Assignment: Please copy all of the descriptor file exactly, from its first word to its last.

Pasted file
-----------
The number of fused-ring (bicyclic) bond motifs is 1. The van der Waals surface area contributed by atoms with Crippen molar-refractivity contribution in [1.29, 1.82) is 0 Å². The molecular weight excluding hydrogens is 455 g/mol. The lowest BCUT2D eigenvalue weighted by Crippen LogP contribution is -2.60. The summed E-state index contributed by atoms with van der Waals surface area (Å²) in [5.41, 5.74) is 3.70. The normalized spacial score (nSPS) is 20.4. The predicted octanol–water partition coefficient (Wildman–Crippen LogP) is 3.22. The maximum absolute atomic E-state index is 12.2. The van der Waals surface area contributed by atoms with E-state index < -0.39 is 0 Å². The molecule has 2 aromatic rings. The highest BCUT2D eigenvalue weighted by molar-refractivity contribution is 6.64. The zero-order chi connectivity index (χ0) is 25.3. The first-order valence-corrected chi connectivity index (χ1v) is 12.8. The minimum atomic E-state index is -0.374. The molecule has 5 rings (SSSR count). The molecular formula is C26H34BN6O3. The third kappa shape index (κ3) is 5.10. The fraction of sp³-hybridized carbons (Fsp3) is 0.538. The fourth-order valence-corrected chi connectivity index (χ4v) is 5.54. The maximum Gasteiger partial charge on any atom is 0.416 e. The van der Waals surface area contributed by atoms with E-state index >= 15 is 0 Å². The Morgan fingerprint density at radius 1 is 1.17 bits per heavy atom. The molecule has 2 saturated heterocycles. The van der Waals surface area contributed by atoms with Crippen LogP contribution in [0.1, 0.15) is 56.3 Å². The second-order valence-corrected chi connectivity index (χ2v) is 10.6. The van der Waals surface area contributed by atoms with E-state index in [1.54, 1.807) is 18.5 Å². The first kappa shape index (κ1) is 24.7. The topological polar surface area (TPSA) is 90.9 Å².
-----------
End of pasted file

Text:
The number of fused-ring (bicyclic) bond motifs is 1. The van der Waals surface area contributed by atoms with Crippen molar-refractivity contribution in [1.29, 1.82) is 0 Å². The molecular weight excluding hydrogens is 455 g/mol. The lowest BCUT2D eigenvalue weighted by Crippen LogP contribution is -2.60. The summed E-state index contributed by atoms with van der Waals surface area (Å²) in [5.41, 5.74) is 3.70. The normalized spacial score (nSPS) is 20.4. The predicted octanol–water partition coefficient (Wildman–Crippen LogP) is 3.22. The maximum absolute atomic E-state index is 12.2. The van der Waals surface area contributed by atoms with E-state index < -0.39 is 0 Å². The molecule has 2 aromatic rings. The highest BCUT2D eigenvalue weighted by molar-refractivity contribution is 6.64. The zero-order chi connectivity index (χ0) is 25.3. The first-order valence-corrected chi connectivity index (χ1v) is 12.8. The minimum atomic E-state index is -0.374. The molecule has 5 rings (SSSR count). The molecular formula is C26H34BN6O3. The third kappa shape index (κ3) is 5.10. The fraction of sp³-hybridized carbons (Fsp3) is 0.538. The fourth-order valence-corrected chi connectivity index (χ4v) is 5.54. The maximum Gasteiger partial charge on any atom is 0.416 e. The van der Waals surface area contributed by atoms with E-state index >= 15 is 0 Å². The Morgan fingerprint density at radius 1 is 1.17 bits per heavy atom. The molecule has 2 saturated heterocycles. The van der Waals surface area contributed by atoms with Crippen LogP contribution in [0.1, 0.15) is 56.3 Å². The second-order valence-corrected chi connectivity index (χ2v) is 10.6. The van der Waals surface area contributed by atoms with E-state index in [1.54, 1.807) is 18.5 Å². The first kappa shape index (κ1) is 24.7. The topological polar surface area (TPSA) is 90.9 Å².